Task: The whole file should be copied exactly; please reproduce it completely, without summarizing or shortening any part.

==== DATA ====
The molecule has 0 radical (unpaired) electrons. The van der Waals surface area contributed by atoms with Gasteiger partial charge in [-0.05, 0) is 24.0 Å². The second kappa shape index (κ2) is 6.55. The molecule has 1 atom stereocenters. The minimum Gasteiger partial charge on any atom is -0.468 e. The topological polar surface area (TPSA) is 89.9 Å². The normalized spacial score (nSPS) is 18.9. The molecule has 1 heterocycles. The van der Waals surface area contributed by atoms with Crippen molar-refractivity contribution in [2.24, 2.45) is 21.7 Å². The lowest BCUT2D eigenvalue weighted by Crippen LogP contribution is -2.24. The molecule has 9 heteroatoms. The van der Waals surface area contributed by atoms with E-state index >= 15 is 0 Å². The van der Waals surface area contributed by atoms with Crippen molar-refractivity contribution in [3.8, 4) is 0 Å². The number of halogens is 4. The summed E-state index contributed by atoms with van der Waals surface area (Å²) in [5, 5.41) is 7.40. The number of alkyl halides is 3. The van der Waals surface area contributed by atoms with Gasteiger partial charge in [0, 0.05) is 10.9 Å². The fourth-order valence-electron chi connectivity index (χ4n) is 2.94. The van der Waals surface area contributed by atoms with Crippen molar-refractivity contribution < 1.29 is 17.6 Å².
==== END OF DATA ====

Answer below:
The molecule has 0 radical (unpaired) electrons. The van der Waals surface area contributed by atoms with Gasteiger partial charge in [-0.05, 0) is 24.0 Å². The second kappa shape index (κ2) is 6.55. The molecule has 1 atom stereocenters. The minimum Gasteiger partial charge on any atom is -0.468 e. The topological polar surface area (TPSA) is 89.9 Å². The normalized spacial score (nSPS) is 18.9. The molecule has 1 heterocycles. The van der Waals surface area contributed by atoms with Crippen molar-refractivity contribution in [2.24, 2.45) is 21.7 Å². The lowest BCUT2D eigenvalue weighted by Crippen LogP contribution is -2.24. The molecule has 9 heteroatoms. The van der Waals surface area contributed by atoms with E-state index >= 15 is 0 Å². The van der Waals surface area contributed by atoms with Crippen molar-refractivity contribution in [3.8, 4) is 0 Å². The number of halogens is 4. The summed E-state index contributed by atoms with van der Waals surface area (Å²) in [5, 5.41) is 7.40. The number of alkyl halides is 3. The van der Waals surface area contributed by atoms with Gasteiger partial charge in [0, 0.05) is 10.9 Å². The fourth-order valence-electron chi connectivity index (χ4n) is 2.94. The van der Waals surface area contributed by atoms with Crippen molar-refractivity contribution < 1.29 is 17.6 Å².